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CORRUPTION: Little Movement Against Tax Havens

Julio Godoy

PARIS, Dec 17 2008 (IPS) - As many feared, little action has resulted from the latest attempt to move against tax havens.

The irony of the last event was perhaps telling of the inaction to follow. About 200 experts in international finance met last month in Monte Carlo to discuss tougher international regulations against tax evasion. Monte Carlo, in Monaco to the south of France, is one of the most conspicuous tax havens in Europe.

“At least, we were discussing tax evasion at the geographical heart of the matter,” a French financial expert told IPS. Monaco, he said, “has a very bad image even among the global financial community.”

Monaco, Andorra and Liechtenstein are the last three tax havens in Europe accused by the Organisation for Economic Cooperation and Development (OECD, a grouping of 30 wealthy nations), of not applying the body’s voluntary standards on financial transparency and exchange of information.

But the meeting in Monte Carlo, organised by the OECD’s Financial Action Task Force (FATF), was evidence at least that the fight against tax evasion is back on the international agenda.

The OECD and the FATF have been leading a fight against tax havens since the early 1990s. Tax havens are seen as the homes of speculative hedge funds, criminal money laundering, and tax evasion.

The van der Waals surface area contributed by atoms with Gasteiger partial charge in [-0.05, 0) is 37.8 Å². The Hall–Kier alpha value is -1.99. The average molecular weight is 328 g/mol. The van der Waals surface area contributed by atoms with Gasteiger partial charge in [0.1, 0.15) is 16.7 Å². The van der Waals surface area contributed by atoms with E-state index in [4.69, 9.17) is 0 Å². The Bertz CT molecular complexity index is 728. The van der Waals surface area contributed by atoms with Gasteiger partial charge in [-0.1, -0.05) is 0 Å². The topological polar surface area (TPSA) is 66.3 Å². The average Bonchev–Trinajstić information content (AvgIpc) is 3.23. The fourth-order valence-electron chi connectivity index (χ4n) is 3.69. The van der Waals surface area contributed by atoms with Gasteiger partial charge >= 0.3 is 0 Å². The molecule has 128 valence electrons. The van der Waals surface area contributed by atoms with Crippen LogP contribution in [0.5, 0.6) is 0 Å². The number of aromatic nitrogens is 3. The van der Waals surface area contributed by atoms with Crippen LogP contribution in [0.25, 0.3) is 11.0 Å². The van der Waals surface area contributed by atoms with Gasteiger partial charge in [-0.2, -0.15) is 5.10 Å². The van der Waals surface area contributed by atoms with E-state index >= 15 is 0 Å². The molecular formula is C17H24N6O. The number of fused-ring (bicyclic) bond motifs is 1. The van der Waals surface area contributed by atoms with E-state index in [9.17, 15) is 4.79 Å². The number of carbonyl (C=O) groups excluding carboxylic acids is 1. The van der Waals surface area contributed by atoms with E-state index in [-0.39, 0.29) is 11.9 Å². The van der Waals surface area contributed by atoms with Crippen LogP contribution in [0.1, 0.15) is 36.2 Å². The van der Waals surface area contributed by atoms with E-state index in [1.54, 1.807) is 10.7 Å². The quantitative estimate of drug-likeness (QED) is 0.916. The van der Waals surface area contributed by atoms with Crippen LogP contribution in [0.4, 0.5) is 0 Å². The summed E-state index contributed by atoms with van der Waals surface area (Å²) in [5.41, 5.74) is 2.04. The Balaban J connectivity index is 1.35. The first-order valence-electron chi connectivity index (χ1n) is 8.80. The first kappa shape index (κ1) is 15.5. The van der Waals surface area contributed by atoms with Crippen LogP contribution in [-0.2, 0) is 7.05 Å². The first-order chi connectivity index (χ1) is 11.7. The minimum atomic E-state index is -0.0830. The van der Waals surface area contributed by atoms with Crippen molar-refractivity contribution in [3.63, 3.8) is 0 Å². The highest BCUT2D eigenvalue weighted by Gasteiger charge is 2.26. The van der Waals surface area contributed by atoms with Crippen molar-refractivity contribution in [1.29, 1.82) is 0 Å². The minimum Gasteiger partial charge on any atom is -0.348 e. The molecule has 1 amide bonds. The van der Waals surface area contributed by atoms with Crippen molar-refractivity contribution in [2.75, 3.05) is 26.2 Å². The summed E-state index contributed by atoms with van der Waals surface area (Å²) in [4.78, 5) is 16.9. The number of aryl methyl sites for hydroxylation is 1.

A tax haven is a territory – a state or a jurisdiction within a state – where taxes are low or not levied at all. This invites wealthy individuals and firms to set up a presence in these territories to escape taxation at home. And they are centres of money laundering because few questions are asked about the source of the money or where it goes.

The efforts of the OECD and the FATF have been largely fruitless.

The OECD hosted an international conference at its headquarters in Paris in October to seek consensus on new rules against tax havens. OECD director- general Angel Gurría said the meeting came “during the most difficult economic times we have faced in many decades.”